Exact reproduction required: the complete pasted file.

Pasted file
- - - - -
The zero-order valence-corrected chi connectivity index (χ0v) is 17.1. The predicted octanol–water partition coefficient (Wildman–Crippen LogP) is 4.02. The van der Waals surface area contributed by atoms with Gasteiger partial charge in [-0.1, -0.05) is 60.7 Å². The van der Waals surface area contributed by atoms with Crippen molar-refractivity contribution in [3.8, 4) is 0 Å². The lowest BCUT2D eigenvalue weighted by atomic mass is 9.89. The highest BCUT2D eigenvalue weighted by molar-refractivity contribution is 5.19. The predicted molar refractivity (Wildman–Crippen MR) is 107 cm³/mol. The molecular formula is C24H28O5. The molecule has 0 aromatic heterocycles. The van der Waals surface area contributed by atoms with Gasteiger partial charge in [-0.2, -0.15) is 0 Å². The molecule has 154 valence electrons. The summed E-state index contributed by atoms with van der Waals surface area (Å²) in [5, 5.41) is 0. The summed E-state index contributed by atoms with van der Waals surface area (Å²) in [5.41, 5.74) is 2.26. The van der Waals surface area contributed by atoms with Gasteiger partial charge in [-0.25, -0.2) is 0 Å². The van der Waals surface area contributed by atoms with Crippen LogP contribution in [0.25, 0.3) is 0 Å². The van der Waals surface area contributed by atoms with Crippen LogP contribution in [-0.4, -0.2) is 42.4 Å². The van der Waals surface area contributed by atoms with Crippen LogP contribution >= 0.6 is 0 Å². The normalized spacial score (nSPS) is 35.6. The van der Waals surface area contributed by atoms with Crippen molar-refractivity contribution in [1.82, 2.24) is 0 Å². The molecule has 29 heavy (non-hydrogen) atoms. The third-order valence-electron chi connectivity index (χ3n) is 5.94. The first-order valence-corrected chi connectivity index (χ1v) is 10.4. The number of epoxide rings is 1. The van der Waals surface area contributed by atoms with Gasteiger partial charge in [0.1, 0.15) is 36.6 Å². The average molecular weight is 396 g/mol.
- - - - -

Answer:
The zero-order valence-corrected chi connectivity index (χ0v) is 17.1. The predicted octanol–water partition coefficient (Wildman–Crippen LogP) is 4.02. The van der Waals surface area contributed by atoms with Gasteiger partial charge in [-0.1, -0.05) is 60.7 Å². The van der Waals surface area contributed by atoms with Crippen molar-refractivity contribution in [3.8, 4) is 0 Å². The lowest BCUT2D eigenvalue weighted by atomic mass is 9.89. The highest BCUT2D eigenvalue weighted by molar-refractivity contribution is 5.19. The predicted molar refractivity (Wildman–Crippen MR) is 107 cm³/mol. The molecular formula is C24H28O5. The molecule has 0 aromatic heterocycles. The van der Waals surface area contributed by atoms with Gasteiger partial charge in [-0.2, -0.15) is 0 Å². The molecule has 154 valence electrons. The summed E-state index contributed by atoms with van der Waals surface area (Å²) in [5, 5.41) is 0. The summed E-state index contributed by atoms with van der Waals surface area (Å²) in [5.41, 5.74) is 2.26. The van der Waals surface area contributed by atoms with Gasteiger partial charge in [-0.25, -0.2) is 0 Å². The van der Waals surface area contributed by atoms with Crippen LogP contribution in [0.25, 0.3) is 0 Å². The van der Waals surface area contributed by atoms with Crippen LogP contribution in [-0.4, -0.2) is 42.4 Å². The van der Waals surface area contributed by atoms with Crippen LogP contribution >= 0.6 is 0 Å². The normalized spacial score (nSPS) is 35.6. The van der Waals surface area contributed by atoms with Crippen molar-refractivity contribution in [1.82, 2.24) is 0 Å². The molecule has 29 heavy (non-hydrogen) atoms. The third-order valence-electron chi connectivity index (χ3n) is 5.94. The first-order valence-corrected chi connectivity index (χ1v) is 10.4. The number of epoxide rings is 1. The van der Waals surface area contributed by atoms with Gasteiger partial charge in [0.1, 0.15) is 36.6 Å². The average molecular weight is 396 g/mol.